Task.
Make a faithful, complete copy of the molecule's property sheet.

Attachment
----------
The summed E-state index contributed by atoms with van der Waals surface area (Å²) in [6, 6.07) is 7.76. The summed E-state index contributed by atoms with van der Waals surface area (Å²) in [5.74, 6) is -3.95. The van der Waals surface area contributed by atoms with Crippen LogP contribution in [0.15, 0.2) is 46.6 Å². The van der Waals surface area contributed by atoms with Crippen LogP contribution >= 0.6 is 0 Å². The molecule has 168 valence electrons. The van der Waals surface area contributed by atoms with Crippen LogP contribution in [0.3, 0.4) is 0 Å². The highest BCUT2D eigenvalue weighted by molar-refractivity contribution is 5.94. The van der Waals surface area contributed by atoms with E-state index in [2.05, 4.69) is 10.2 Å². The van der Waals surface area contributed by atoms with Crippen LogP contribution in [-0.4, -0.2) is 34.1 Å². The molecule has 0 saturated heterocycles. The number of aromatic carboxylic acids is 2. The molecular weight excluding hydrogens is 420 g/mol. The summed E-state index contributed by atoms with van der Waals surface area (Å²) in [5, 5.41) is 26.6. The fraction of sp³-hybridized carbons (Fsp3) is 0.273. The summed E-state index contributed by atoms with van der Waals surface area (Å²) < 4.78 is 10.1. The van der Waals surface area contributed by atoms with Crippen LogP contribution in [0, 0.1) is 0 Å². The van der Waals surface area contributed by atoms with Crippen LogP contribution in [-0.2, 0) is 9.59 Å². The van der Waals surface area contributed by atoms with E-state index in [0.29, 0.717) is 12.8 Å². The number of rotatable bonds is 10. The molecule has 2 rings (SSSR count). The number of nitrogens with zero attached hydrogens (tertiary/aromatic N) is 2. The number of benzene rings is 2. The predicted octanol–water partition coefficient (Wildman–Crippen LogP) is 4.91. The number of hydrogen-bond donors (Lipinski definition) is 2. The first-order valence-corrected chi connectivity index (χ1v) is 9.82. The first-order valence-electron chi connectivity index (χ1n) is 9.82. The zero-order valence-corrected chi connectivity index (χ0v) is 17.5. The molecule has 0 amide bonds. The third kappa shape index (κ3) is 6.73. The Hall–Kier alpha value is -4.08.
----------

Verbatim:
The summed E-state index contributed by atoms with van der Waals surface area (Å²) in [6, 6.07) is 7.76. The summed E-state index contributed by atoms with van der Waals surface area (Å²) in [5.74, 6) is -3.95. The van der Waals surface area contributed by atoms with Crippen LogP contribution in [0.15, 0.2) is 46.6 Å². The van der Waals surface area contributed by atoms with Crippen LogP contribution >= 0.6 is 0 Å². The molecule has 168 valence electrons. The van der Waals surface area contributed by atoms with Crippen LogP contribution in [0.3, 0.4) is 0 Å². The highest BCUT2D eigenvalue weighted by molar-refractivity contribution is 5.94. The van der Waals surface area contributed by atoms with E-state index in [2.05, 4.69) is 10.2 Å². The van der Waals surface area contributed by atoms with Crippen LogP contribution in [-0.4, -0.2) is 34.1 Å². The molecule has 0 saturated heterocycles. The number of aromatic carboxylic acids is 2. The molecular weight excluding hydrogens is 420 g/mol. The summed E-state index contributed by atoms with van der Waals surface area (Å²) in [5, 5.41) is 26.6. The fraction of sp³-hybridized carbons (Fsp3) is 0.273. The summed E-state index contributed by atoms with van der Waals surface area (Å²) < 4.78 is 10.1. The van der Waals surface area contributed by atoms with Crippen LogP contribution in [0, 0.1) is 0 Å². The van der Waals surface area contributed by atoms with Crippen LogP contribution in [-0.2, 0) is 9.59 Å². The van der Waals surface area contributed by atoms with E-state index in [0.29, 0.717) is 12.8 Å². The number of rotatable bonds is 10. The molecule has 2 rings (SSSR count). The number of nitrogens with zero attached hydrogens (tertiary/aromatic N) is 2. The number of benzene rings is 2. The predicted octanol–water partition coefficient (Wildman–Crippen LogP) is 4.91. The number of hydrogen-bond donors (Lipinski definition) is 2. The first-order valence-corrected chi connectivity index (χ1v) is 9.82. The first-order valence-electron chi connectivity index (χ1n) is 9.82. The zero-order valence-corrected chi connectivity index (χ0v) is 17.5. The molecule has 0 amide bonds. The third kappa shape index (κ3) is 6.73. The Hall–Kier alpha value is -4.08.